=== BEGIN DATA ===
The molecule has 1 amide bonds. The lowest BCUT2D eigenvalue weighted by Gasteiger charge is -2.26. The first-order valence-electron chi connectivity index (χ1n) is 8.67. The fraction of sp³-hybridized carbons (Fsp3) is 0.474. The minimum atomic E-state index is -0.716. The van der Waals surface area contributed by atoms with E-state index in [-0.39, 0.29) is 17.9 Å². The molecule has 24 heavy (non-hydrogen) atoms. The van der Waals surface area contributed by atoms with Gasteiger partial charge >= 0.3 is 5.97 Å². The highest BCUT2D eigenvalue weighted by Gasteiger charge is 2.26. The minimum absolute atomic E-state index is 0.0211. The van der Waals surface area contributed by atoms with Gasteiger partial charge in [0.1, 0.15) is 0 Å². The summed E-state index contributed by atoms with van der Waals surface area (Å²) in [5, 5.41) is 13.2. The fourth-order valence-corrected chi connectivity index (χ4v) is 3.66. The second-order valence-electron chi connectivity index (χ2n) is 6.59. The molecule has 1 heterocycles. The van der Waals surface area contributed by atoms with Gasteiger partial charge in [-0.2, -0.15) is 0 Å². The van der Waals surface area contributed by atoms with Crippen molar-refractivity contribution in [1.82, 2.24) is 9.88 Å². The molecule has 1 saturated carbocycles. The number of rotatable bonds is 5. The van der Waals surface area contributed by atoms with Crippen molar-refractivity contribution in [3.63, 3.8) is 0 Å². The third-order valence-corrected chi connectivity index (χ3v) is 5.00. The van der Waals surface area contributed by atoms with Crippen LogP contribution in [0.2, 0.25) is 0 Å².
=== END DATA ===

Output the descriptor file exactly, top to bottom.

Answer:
The molecule has 1 amide bonds. The lowest BCUT2D eigenvalue weighted by Gasteiger charge is -2.26. The first-order valence-electron chi connectivity index (χ1n) is 8.67. The fraction of sp³-hybridized carbons (Fsp3) is 0.474. The minimum atomic E-state index is -0.716. The van der Waals surface area contributed by atoms with E-state index in [-0.39, 0.29) is 17.9 Å². The molecule has 24 heavy (non-hydrogen) atoms. The van der Waals surface area contributed by atoms with Gasteiger partial charge >= 0.3 is 5.97 Å². The highest BCUT2D eigenvalue weighted by Gasteiger charge is 2.26. The minimum absolute atomic E-state index is 0.0211. The van der Waals surface area contributed by atoms with Gasteiger partial charge in [0.1, 0.15) is 0 Å². The summed E-state index contributed by atoms with van der Waals surface area (Å²) in [5, 5.41) is 13.2. The fourth-order valence-corrected chi connectivity index (χ4v) is 3.66. The second-order valence-electron chi connectivity index (χ2n) is 6.59. The molecule has 1 heterocycles. The van der Waals surface area contributed by atoms with Gasteiger partial charge in [-0.2, -0.15) is 0 Å². The van der Waals surface area contributed by atoms with Crippen molar-refractivity contribution in [1.82, 2.24) is 9.88 Å². The molecule has 1 saturated carbocycles. The number of rotatable bonds is 5. The van der Waals surface area contributed by atoms with Crippen molar-refractivity contribution in [3.63, 3.8) is 0 Å². The third-order valence-corrected chi connectivity index (χ3v) is 5.00. The van der Waals surface area contributed by atoms with Crippen LogP contribution in [0.2, 0.25) is 0 Å².